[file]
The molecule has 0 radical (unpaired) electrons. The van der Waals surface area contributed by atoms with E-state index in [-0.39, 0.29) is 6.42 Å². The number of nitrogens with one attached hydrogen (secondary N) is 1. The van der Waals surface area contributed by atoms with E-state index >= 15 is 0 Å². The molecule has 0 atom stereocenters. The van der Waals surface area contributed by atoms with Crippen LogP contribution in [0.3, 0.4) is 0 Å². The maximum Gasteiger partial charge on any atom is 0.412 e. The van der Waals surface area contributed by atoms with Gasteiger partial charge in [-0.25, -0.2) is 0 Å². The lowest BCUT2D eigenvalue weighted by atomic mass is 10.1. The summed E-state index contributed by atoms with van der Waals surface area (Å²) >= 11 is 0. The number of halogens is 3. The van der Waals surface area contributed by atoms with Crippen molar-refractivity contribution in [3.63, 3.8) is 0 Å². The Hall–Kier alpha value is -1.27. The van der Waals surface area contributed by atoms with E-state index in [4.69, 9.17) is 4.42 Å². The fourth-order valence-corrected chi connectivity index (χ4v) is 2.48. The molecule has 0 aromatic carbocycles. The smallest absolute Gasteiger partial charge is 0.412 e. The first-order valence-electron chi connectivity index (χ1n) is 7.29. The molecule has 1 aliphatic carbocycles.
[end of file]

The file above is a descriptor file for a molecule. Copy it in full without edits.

The molecule has 0 radical (unpaired) electrons. The van der Waals surface area contributed by atoms with E-state index in [-0.39, 0.29) is 6.42 Å². The number of nitrogens with one attached hydrogen (secondary N) is 1. The van der Waals surface area contributed by atoms with E-state index >= 15 is 0 Å². The molecule has 0 atom stereocenters. The van der Waals surface area contributed by atoms with Crippen LogP contribution in [0.3, 0.4) is 0 Å². The maximum Gasteiger partial charge on any atom is 0.412 e. The van der Waals surface area contributed by atoms with Gasteiger partial charge in [-0.25, -0.2) is 0 Å². The lowest BCUT2D eigenvalue weighted by atomic mass is 10.1. The summed E-state index contributed by atoms with van der Waals surface area (Å²) >= 11 is 0. The number of halogens is 3. The van der Waals surface area contributed by atoms with Crippen molar-refractivity contribution in [3.63, 3.8) is 0 Å². The Hall–Kier alpha value is -1.27. The van der Waals surface area contributed by atoms with E-state index in [4.69, 9.17) is 4.42 Å². The fourth-order valence-corrected chi connectivity index (χ4v) is 2.48. The molecule has 0 aromatic carbocycles. The smallest absolute Gasteiger partial charge is 0.412 e. The first-order valence-electron chi connectivity index (χ1n) is 7.29. The molecule has 1 aliphatic carbocycles.